Video making platform with ready templates for creating marketing videos for different social platforms, industries, etc.

Online tool that uses AI to remove the background from an uploaded video.

Online tool to build sequence diagrams using a drag-and-drop interface, useful for presentations.

Faux Code Generator
Input real code via a Gist URL and this tool will produce an SVG version of the code in a mock format, for possible use in slides, etc.

Smithsonian Open Access
Download, share, and reuse millions of the Smithsonian’s images. Use in commercial projects without attribution or written permission (although you should read the FAQ for copyright considerations).

Flexible, event-driven, WebGL-based JavaScript panorama viewer built on Three.js.

Fastest browser-based WebP converter. Free JPG/PNG to WebP conversion without uploading to any other servers.

A set of free MIT-licensed high-quality SVG icons for UI development

Git, GitHub, and CLI Tools

React Chat Tutorial
Quickly build chat leveraging Stream's Chat API. Our comprehensive React components will get you up and running fast.  sponsored

A collection of JavaScript libraries for building command-line interfaces with context-aware autocomplete.

GitHub action to execute any script in an issue or pull request comment.

Allows you to do project management in your codebase with TODO comments.

Search across a half million Git repos, with options for case sensitivity, regex, and whole words only.

GitHub Data
Populate data from GitHub into Figma mockups.

GitHub CLI
In case you missed it, this is GitHub's official command line tool.

GitHub issues as a comment plugin.

Launches ready-to-code dev environments for your GitHub or GitLab project with a single click.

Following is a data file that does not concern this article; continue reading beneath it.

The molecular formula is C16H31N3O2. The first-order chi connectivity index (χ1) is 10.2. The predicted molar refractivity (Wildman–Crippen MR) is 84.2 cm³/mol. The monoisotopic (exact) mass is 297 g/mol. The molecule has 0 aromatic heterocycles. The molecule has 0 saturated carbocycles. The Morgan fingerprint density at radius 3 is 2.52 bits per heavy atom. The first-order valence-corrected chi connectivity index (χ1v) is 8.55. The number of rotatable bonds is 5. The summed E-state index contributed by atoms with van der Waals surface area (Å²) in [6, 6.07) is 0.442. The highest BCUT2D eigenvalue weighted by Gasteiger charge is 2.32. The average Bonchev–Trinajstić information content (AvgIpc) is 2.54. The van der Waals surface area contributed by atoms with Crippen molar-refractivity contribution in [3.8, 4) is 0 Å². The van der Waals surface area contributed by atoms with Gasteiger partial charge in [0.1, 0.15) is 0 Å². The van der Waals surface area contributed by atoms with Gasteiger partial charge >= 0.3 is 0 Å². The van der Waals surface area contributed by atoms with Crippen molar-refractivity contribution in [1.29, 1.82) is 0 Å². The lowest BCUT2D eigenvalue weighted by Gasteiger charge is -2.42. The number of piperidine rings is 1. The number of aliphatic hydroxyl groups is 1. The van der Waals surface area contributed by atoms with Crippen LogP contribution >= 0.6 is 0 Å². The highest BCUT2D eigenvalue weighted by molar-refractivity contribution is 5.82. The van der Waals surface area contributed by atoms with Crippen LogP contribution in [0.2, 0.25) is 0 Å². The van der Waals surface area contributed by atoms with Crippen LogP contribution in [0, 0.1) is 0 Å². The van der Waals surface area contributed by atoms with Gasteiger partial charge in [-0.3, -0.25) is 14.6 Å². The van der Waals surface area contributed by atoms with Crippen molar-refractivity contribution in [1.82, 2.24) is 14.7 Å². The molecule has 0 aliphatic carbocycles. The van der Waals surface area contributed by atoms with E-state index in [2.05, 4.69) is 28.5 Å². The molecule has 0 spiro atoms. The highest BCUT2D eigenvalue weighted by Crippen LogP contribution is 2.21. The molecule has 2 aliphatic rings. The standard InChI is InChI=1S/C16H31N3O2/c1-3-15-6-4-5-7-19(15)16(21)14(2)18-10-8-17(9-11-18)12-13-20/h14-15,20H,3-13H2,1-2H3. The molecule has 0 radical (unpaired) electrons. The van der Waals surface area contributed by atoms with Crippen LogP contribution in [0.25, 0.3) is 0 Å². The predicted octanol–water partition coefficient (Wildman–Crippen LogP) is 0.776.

VS Code extension for managing and sharing code snippets, notes and interactive samples using GitHub Gists.

This is kind of humourous. It's a Chrome or Firefox extension that adds a feature to GitHub comments that lets you "draw" your comment.

The Uncategorizables

React Chat Tutorial
Quickly build chat leveraging Stream's Chat API. Our comprehensive React components will get you up and running fast.  sponsored

Platform to build interactive content like calculators, quizzes, chatbots, surveys, and more, for marketing purposes.

API that searches common social media platforms to get a user's avatar image by means of a username.

Design, prototype and build voice apps. Collaboratively design, prototype, and build Alexa Skills and Google Actions, without coding.

Sell subscriptions and recurring products, build landing pages, checkouts, self-service portals, and more, with no code.

Alpha. Create a database application with a drag and drop form builder. Import your own JavaScript UI widgets.

Awesome JS
A visual tool to look for popular JavaScript packages, categorized.

Advanced App Development Cost Calculator
Seems to be mainly for large corporate apps because the estimated prices are fairly high.

Documentation tool for development teams. Access docs from your code and always know if something is obsolete.

Opensource Buiders
Find open-source alternatives for your favorite apps.

Short dot-com names, suitable for branding, available for sale for $195 each.

A Tweet for Thought

I think it's safe to say many of us are punk rock programmers.

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Before I Go...

If you love numbers and Math, you'll adore MetaNumbers. It's an encyclopedia providing all sorts of super-boring info on any positive integer you enter. To me this is kind of like Brian Regan's comedy bit on refrigerators, but I know a lot of you might find it interesting.

Thanks to all for subscribing and reading!

Keep tooling,